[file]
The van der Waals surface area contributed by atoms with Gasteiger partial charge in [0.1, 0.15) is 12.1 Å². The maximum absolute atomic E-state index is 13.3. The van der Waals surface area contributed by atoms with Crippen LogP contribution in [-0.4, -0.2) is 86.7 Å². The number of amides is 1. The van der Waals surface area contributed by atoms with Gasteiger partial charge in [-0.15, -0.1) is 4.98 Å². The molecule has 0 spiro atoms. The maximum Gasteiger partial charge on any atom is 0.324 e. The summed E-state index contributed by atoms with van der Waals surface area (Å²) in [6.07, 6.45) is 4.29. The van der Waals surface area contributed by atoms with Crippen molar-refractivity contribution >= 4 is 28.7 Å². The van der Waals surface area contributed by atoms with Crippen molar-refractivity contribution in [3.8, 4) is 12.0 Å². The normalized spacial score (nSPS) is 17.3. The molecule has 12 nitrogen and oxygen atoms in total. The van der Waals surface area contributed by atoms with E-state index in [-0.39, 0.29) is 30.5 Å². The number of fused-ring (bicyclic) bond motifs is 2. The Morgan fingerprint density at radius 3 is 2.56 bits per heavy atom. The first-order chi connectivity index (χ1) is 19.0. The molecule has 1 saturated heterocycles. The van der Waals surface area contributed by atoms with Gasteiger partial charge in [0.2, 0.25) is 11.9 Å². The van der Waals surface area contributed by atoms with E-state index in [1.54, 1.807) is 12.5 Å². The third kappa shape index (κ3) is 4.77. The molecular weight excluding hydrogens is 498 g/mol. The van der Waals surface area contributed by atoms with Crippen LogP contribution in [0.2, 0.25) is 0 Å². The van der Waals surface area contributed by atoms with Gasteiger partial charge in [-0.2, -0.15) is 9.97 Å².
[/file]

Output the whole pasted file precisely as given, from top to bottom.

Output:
The van der Waals surface area contributed by atoms with Gasteiger partial charge in [0.1, 0.15) is 12.1 Å². The maximum absolute atomic E-state index is 13.3. The van der Waals surface area contributed by atoms with Crippen LogP contribution in [-0.4, -0.2) is 86.7 Å². The number of amides is 1. The van der Waals surface area contributed by atoms with Gasteiger partial charge in [-0.15, -0.1) is 4.98 Å². The molecule has 0 spiro atoms. The maximum Gasteiger partial charge on any atom is 0.324 e. The summed E-state index contributed by atoms with van der Waals surface area (Å²) in [6.07, 6.45) is 4.29. The van der Waals surface area contributed by atoms with Crippen molar-refractivity contribution >= 4 is 28.7 Å². The van der Waals surface area contributed by atoms with Crippen molar-refractivity contribution in [3.8, 4) is 12.0 Å². The normalized spacial score (nSPS) is 17.3. The molecule has 12 nitrogen and oxygen atoms in total. The van der Waals surface area contributed by atoms with E-state index in [-0.39, 0.29) is 30.5 Å². The number of fused-ring (bicyclic) bond motifs is 2. The Morgan fingerprint density at radius 3 is 2.56 bits per heavy atom. The first-order chi connectivity index (χ1) is 19.0. The molecule has 1 saturated heterocycles. The van der Waals surface area contributed by atoms with Gasteiger partial charge in [0.2, 0.25) is 11.9 Å². The van der Waals surface area contributed by atoms with E-state index in [1.54, 1.807) is 12.5 Å². The third kappa shape index (κ3) is 4.77. The molecular weight excluding hydrogens is 498 g/mol. The van der Waals surface area contributed by atoms with Crippen LogP contribution in [0.2, 0.25) is 0 Å². The van der Waals surface area contributed by atoms with Gasteiger partial charge in [-0.2, -0.15) is 9.97 Å².